What’s been said?
When the DfE published its updated EHE Guidance and launched its consultation on “Children not in school” on 2 April, there was a flurry of media reports covering Damien Hinds’ announcement. At the same time Humanists UK published a statement on its website with the headline, “Humanists UK welcomes compulsory home-school register as move to shut down illegal schools.”
The article shows no hesitation in congratulating their organisation for the announcement, “Humanists UK, which has led the campaign against illegal, unregistered schools, says a Government register of home-schooled students will make it harder for illegal schools to operate.” Listing what their campaign has involved, the author includes “various exposés with Newsnight, BBC News at Six/Ten, BBC London News, Victoria Derbyshire, the Independent, and the Evening Standard, among others.” Claiming credit for prompting the creation of Ofsted’s unregistered schools team, they highlight that Humanists UK was, “the first external group” to meet that team.
The article further states – falsely – that it is the claim that pupils in unregistered schools are “home-schooled” which prevents Ofsted from taking action against the proprietors. Humanist UK’s Chief Executive Andrew Copson adds, “These proposals are not about being against homeschooling in any way, shape, or form, but about preventing some people from abusing the lack of regulation of homeschooling to deny children any education at all.”
Why does it matter?
Assuming that Copson is sincere when he claims that Humanist UK is not against HE per se, the group have clearly not thought through the implications of its campaign. No-one can defend education which overwhelmingly fails a child, but the last year has brought to light substantial evidence that the major driver behind the rise in HE numbers has been the failure of schools to provide suitable education for some children. Whatever the cause, it is now clear that a combination of a lack of resources, and in some instances a lack of motivation in schools, has led to parents deregistering their children. The inability in some schools to respond to children’s needs for appropriate SEND provision, to provide protection against bullying or to cope with disruptive pupils, whilst others are discarding low achievers through off-rolling, are examples of how state-funded schools fail to provide many children with a suitable education.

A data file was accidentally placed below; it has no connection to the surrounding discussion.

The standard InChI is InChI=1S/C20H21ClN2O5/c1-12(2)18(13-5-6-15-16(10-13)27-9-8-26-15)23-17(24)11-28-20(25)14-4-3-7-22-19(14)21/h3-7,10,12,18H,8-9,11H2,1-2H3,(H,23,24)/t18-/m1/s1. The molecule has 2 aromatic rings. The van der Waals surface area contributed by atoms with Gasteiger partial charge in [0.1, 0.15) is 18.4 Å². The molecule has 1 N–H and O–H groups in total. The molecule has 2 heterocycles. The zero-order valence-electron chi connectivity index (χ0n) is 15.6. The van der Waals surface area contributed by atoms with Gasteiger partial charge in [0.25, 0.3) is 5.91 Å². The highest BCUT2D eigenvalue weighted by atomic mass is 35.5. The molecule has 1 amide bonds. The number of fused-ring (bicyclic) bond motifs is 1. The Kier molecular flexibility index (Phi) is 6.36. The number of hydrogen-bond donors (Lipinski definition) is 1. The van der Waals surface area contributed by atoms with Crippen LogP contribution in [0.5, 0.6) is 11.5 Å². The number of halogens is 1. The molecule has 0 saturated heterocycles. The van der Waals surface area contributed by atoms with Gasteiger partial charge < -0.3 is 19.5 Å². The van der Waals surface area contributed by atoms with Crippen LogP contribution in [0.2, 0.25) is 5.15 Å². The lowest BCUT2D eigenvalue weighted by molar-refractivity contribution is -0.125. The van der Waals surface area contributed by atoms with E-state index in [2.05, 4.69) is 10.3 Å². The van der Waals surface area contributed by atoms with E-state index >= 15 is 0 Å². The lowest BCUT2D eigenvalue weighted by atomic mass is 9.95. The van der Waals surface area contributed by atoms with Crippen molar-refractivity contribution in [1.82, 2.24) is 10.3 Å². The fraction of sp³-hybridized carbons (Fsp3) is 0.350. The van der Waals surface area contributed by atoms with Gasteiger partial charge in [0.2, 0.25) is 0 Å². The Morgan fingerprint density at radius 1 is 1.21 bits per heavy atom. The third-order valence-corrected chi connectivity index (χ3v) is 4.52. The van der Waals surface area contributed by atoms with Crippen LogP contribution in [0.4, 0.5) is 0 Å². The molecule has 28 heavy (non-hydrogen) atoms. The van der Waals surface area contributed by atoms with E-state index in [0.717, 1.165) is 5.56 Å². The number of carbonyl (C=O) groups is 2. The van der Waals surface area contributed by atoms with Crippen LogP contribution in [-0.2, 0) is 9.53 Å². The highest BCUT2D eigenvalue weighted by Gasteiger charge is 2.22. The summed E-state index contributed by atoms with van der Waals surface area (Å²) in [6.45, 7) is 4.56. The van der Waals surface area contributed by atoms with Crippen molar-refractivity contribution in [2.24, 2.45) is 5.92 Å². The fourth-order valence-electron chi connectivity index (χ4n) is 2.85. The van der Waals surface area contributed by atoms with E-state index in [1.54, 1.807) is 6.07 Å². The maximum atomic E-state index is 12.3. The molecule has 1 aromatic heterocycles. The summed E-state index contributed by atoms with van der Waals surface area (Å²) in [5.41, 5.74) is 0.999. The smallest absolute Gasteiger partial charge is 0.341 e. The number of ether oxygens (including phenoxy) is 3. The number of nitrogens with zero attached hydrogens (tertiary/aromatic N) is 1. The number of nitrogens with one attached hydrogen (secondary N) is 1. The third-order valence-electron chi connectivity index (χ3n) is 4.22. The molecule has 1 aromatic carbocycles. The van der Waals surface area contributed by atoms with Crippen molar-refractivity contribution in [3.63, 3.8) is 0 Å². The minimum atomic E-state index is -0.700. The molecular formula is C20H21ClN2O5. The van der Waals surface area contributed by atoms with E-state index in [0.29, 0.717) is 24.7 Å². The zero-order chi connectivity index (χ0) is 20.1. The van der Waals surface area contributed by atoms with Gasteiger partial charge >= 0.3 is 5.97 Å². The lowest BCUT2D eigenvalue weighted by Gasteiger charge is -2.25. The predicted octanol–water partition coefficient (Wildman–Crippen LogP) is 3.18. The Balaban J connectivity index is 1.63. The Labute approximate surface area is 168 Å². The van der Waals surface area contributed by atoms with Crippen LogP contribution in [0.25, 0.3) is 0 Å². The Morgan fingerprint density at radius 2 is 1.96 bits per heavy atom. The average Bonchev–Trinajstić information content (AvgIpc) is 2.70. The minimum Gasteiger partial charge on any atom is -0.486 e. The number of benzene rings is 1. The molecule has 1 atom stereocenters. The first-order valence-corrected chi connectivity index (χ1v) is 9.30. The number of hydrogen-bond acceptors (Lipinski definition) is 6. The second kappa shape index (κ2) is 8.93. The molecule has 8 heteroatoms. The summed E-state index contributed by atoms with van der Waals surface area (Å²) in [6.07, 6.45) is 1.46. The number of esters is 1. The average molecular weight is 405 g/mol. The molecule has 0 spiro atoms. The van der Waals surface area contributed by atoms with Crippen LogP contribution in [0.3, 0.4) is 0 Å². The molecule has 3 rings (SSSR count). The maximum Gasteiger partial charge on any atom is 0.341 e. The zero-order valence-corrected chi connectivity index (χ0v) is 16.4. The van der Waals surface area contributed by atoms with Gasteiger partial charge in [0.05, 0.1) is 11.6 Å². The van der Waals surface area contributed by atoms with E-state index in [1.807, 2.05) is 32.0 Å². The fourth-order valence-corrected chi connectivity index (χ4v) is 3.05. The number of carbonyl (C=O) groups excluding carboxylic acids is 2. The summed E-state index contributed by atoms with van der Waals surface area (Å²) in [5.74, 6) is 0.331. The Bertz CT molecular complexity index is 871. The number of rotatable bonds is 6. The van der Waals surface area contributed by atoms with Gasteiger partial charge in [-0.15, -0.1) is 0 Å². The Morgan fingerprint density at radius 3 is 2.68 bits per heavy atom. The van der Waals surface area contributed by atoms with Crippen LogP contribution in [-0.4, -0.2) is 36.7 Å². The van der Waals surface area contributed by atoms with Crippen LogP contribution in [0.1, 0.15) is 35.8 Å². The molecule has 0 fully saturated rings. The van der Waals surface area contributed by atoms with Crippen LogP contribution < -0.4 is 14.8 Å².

Recent debates in Parliament have indicated that in coming months a further rise in EHE numbers may be likely as the Government pushes ahead with plans to override parental responsibilities with its new RSE curriculum. In the battle for the right to prepare each child to be a responsible citizen in the future, all the signs are that governments around the world are now deciding that they have the right to define how the next generation should think. Parents who see things differently are a danger, not simply to governments’ Utopian dreams, but now it seems to their own children’s safety. Hence the requirement for parents who don’t want their four and five year olds taught alternative values to give way before the machinery of the state.
At the foot of every news item on Humanists UK’s website is the statement: “we advance free thinking and promote humanism to create a tolerant society where rational thinking and kindness prevail.” Reading that, one might think they would support parents’ rights to teach their children differently to that which the state has determined. However, one doesn’t have to look far around their website to discover that that is not the case. In an article reporting on Damien Hinds’ recent letter to head teachers in connection with RSE, Education Campaigns Manager Dr Ruth Wareham said, “It is encouraging that the Government has backed schools and said parents don’t have the right to veto the curriculum.” That is the very opposite of encouraging free thinking, and neither does it promote tolerance of parents with genuine concerns about their children’s welfare.
What can I do?
Now that Humanists UK have publicly claimed that they led the campaign which has resulted in the Government’s commitment to introduce a registration scheme, if you are a Humanists UK member, we encourage you to challenge the leadership over this policy. Your freedom to bring up children as you consider best for them depends entirely on other parents being able to do the same, even when you disagree with them.
Remember too that Humanists UK always backed Lord Soley’s Bill which has proved to be the catalyst in bringing about the revised guidance and the proposed register. They act as the secretariat of the APP Humanist Group, of which Soley is a member. When Lord Agnew announced a review of the EHE Guidance in November 2017, they responded by saying that they had “been calling for reform in this area for some time.” Readers may also remember that they warmly welcomed the adoption of a new policy on EHE by the Liberal Democrats in March 2018.
If you are trying to understand why the ground on which the freedom to home educate once firmly stood has been undermined, considering the role played by lobby groups such as Humanists UK may provide you with insights you had not seen before.